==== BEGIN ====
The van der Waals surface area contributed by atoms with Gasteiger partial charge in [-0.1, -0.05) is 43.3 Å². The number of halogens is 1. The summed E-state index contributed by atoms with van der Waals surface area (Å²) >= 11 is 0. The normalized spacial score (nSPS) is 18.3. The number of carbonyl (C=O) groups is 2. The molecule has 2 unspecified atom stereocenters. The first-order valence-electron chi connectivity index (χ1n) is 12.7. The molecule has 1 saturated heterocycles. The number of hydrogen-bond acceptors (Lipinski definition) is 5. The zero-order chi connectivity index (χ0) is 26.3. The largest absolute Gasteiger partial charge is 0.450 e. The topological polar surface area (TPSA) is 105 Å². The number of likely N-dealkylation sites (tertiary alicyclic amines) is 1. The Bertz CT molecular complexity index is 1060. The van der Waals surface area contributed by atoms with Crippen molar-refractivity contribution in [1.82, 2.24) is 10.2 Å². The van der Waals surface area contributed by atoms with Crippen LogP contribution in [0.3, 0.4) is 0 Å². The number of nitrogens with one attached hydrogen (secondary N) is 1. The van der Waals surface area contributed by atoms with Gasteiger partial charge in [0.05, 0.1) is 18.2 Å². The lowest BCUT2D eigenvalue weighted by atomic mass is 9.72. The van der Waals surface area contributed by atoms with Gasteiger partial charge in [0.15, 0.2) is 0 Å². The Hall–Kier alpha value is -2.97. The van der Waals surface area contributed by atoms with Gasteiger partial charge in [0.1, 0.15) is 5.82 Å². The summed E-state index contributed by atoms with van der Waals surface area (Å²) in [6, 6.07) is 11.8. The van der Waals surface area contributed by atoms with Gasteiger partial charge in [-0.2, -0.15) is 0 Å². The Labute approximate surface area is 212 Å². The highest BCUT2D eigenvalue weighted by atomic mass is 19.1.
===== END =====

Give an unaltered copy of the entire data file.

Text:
The van der Waals surface area contributed by atoms with Gasteiger partial charge in [-0.1, -0.05) is 43.3 Å². The number of halogens is 1. The summed E-state index contributed by atoms with van der Waals surface area (Å²) >= 11 is 0. The normalized spacial score (nSPS) is 18.3. The number of carbonyl (C=O) groups is 2. The molecule has 2 unspecified atom stereocenters. The first-order valence-electron chi connectivity index (χ1n) is 12.7. The molecule has 1 saturated heterocycles. The number of hydrogen-bond acceptors (Lipinski definition) is 5. The zero-order chi connectivity index (χ0) is 26.3. The largest absolute Gasteiger partial charge is 0.450 e. The topological polar surface area (TPSA) is 105 Å². The number of likely N-dealkylation sites (tertiary alicyclic amines) is 1. The Bertz CT molecular complexity index is 1060. The van der Waals surface area contributed by atoms with Crippen molar-refractivity contribution in [1.82, 2.24) is 10.2 Å². The van der Waals surface area contributed by atoms with Crippen LogP contribution in [0.3, 0.4) is 0 Å². The number of nitrogens with one attached hydrogen (secondary N) is 1. The van der Waals surface area contributed by atoms with Gasteiger partial charge in [0.05, 0.1) is 18.2 Å². The lowest BCUT2D eigenvalue weighted by atomic mass is 9.72. The van der Waals surface area contributed by atoms with Gasteiger partial charge in [0.15, 0.2) is 0 Å². The Hall–Kier alpha value is -2.97. The van der Waals surface area contributed by atoms with Gasteiger partial charge in [0.1, 0.15) is 5.82 Å². The summed E-state index contributed by atoms with van der Waals surface area (Å²) in [6, 6.07) is 11.8. The van der Waals surface area contributed by atoms with Gasteiger partial charge in [-0.2, -0.15) is 0 Å². The Labute approximate surface area is 212 Å². The highest BCUT2D eigenvalue weighted by atomic mass is 19.1.